This talk will focus on the involvement of key modernist writers, such as George Theotokas, George Seferis and Odysseus Elytis, in the management of Greek cultural institutions (National Theater, National Radio Foundation) between the Dekemvriana (1944) and the onset of the Greek Civil War (1946). Fully attuned to the post-war demands for the popularization of high culture in Western Europe, the writers in question —commonly grouped as the 1930s literary generation— played an important role in the dissemination of literature through non-print media, particularly stage performances and radio broadcasts. If previous accounts associated this circle almost exclusively with elitism and highbrow art, only tracing its ambivalent relationship to popular culture from the 1960s onwards, my work points in a different direction. The initial post-war years, it will be argued, marked a turning point in the relationship between modernism and popular culture, revealing that the space of modernist practice in Greece was considerably larger and much more versatile than hitherto acknowledged.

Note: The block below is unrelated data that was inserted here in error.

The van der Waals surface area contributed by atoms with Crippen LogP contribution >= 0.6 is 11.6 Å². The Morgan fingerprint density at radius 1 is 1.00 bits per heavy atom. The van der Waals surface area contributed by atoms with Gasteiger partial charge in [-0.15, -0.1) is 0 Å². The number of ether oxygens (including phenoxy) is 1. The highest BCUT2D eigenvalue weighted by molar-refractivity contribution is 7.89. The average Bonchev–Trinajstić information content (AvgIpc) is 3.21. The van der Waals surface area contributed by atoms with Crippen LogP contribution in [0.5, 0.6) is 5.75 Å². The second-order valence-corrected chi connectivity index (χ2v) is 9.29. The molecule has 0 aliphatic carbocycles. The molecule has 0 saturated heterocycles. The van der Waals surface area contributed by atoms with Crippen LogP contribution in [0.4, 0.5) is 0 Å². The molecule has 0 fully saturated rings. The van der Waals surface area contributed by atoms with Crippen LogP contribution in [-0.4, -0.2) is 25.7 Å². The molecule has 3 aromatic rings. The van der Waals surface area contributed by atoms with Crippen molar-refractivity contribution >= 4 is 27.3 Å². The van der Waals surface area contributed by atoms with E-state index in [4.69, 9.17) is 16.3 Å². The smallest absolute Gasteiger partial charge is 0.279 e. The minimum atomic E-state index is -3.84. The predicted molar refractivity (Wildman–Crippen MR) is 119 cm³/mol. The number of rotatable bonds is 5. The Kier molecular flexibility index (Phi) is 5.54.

Fiona Antonelaki specializes in twentieth-century Greek literature and/in performance with a special interest in radio and audio culture, archival recovery, and the relationship between modernism and mass culture. She graduated with a B.A. in History and Archaeology from the University of Athens and a Ph.D. in Modern Greek Literature from King’s College London. Her publications include studies on the role of modernist writers in Greek radio programming (Best Essay Prize in Memory of Panagiotis Moullas, 2016), the literary productions of the Greek National Theater, and the poetry recordings of George Seferis. Her current book project explores the history of the BBC Greek Section in the context of transnational media circulation and propaganda.

Respondent: Katerina Stergiopoulou, Classics

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